Cat ate a string

    Your Cat Ate A String! Here's What You Should Do

    Cats can sometimes swallow thin string-like objects that become tangled in their digestive tract, causing a life-threatening emergency called a foreign body obstruction. Items like dental floss, sewing thread, yarn, ribbon, cords, and more can get lodged in the intestines or stick through intestinal lining when eaten. This guide covers first aid steps to take right away if your cat eats string and prevention methods to avoid future ingestion incidents.


    Types of Strings Cats May Eat

    Kittens and cats are drawn to play with and chew on a variety of string-like objects, including:

    • Dental floss or string floss picks
    • Sewing thread, embroidery floss, or yarn
    • Ribbons, twine, or rope
    • Tinsel, garland, or holiday decor
    • Wires, charging cords, thread, or cables
    • Elastic bands, rubber bands, hair ties
    • Pull cords for blinds or curtains
    • Parts of toys like string wands or feather teasers
    • Pieces of clothing, fabric, carpeting, etc

    Any thin, string-like item is a potential hazard if your curious cat ingests it.


    What Happens When Cats Swallow String?

    If a cat swallows string, it can cause choking or become anchored in the stomach. More dangerously, it may lodge somewhere in the gastrointestinal tract and trail down, causing blockages.


    One common area where swallowed string may become lodged is the base of the tongue. If part of the string then progresses into the GI tract, it can lead to complications such as blockages. The intestines attempt to push it along but it remains stuck. This causes the intestines to bunch up and narrow, creating an emergency obstruction.


    Even if not fully obstructed, the string can still irritate or puncture the GI tract. This leads to dangerous internal bleeding or sepsis. So eating foreign bodies like string often become urgent situations requiring swift veterinary treatment.


    Signs of a potential string ingestion requiring prompt vet care include:

    • Anorexia or decreased appetite
    • Vomiting or dry heaves
    • Straining to defecate
    • Abdominal pain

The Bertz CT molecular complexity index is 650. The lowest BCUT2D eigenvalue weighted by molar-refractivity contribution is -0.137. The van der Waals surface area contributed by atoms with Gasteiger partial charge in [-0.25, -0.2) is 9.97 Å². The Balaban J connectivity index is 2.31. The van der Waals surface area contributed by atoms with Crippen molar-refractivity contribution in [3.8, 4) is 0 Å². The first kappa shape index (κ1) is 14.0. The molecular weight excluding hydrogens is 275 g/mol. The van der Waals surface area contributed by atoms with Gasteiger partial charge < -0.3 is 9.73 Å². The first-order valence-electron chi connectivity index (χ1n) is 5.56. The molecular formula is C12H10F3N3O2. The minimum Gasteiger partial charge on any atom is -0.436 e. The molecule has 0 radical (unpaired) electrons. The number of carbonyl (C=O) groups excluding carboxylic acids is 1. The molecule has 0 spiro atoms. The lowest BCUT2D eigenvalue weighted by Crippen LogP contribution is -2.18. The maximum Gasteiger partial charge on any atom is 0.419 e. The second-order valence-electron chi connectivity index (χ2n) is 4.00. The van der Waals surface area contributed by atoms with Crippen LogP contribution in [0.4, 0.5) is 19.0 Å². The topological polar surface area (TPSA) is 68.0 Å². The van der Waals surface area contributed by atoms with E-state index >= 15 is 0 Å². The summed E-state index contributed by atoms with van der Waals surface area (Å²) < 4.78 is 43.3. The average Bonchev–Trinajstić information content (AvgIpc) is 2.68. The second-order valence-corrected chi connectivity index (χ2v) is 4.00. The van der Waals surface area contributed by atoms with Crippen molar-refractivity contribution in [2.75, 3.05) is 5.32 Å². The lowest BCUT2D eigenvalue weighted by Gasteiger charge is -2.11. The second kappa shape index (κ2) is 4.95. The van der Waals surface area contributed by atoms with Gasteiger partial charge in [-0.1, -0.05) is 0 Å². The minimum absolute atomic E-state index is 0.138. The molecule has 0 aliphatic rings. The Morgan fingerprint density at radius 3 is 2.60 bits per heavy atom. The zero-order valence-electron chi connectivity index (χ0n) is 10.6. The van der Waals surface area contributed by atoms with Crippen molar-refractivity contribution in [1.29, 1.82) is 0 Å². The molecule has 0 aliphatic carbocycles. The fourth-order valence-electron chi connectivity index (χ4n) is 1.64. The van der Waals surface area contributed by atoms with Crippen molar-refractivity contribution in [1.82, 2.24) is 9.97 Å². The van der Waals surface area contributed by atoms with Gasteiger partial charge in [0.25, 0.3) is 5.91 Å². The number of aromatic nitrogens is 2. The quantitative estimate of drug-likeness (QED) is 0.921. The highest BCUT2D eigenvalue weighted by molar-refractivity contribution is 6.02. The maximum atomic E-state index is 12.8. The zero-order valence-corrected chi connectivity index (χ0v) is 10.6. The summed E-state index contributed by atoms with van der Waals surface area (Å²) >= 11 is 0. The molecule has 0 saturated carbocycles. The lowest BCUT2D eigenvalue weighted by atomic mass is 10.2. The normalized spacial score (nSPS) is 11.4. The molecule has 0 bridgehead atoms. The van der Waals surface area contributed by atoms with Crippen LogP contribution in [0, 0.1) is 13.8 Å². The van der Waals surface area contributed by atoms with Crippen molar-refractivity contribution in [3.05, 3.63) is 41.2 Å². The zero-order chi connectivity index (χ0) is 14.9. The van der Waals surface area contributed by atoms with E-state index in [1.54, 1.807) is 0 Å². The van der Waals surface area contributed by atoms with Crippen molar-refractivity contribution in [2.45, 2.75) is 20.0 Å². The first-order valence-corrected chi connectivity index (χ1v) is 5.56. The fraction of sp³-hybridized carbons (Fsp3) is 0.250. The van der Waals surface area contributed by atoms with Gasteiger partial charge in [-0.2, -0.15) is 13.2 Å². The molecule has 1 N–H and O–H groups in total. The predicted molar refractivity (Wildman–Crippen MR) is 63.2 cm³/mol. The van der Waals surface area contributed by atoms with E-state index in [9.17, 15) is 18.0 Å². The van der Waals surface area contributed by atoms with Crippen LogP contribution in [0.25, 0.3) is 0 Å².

• Hiding, restlessness, lethargy

    First Aid When String is Ingested

    If you see your cat swallow string or suspect theyโ€™ve eaten it, quick action is crucial:

    • Symptoms often arise within 1-2 days but can come on later. If you see string in the mouth or protruding from the anus, do not pull on itย - go to the vet immediately so it can be removed properly.
    • Do not make your cat vomit if the string was ingested more than 2 hours prior.
    • Monitor closely for symptoms like gagging, wheezing, choking, vomiting, diarrhoea, loss of appetite. These require urgent veterinary care.
    • Never give your cat food, treats, milk or other items to โ€œpushโ€ the string through, as this can make the situation much worse.

    Preventing String Ingestion Dangers

    Stop string eating dangers before they occur:

    • Keep all strings, wires, tinsel and other hazardous items out of reach and ideally out of the home. Cats can find and ingest string anywhere.
    • Provide safe string toys only under supervision then store away. Avoid feather teasers, yarn balls, pull toys, etc for independent play.
    • Put trash cans behind closed doors since string from package wrapping and tags can be tempting.
    • Trim loose strings from window blinds or curtain pulls. Bundle cords out of reach.
    • Replace classic blinds and cords with cat-safe alternatives like cordless shades.
    • Cover mattress coils, undersides of chairs, furniture legs and other tempting spots.
    • Consider cat-proofing cabinets and containers to reduce access to unsafe items.

    By cat-proofing thoroughly and limiting unsupervised string access, you can prevent scary foreign body situations. But if ingestion does occur, immediate first aid and vet care is critical. Stay vigilant and take quick action to keep your curious cat safe.

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    By Dr. M Chandrasekar

    Veterinarian

    Dr. Chandrasekar serves as the Professor and Head of the Emergency Critical Care Unit at Madras Veterinary College, Chennai. In this role, he brings a deep passion for animal welfare and advanced medical care to the Resident Veterinary and Services Section. Known for a warm, empathetic approach, Dr. Chandrasekar not only leads in critical care but also inspires future veterinarians with his dedication and expertise in this challenging yet rewarding field.

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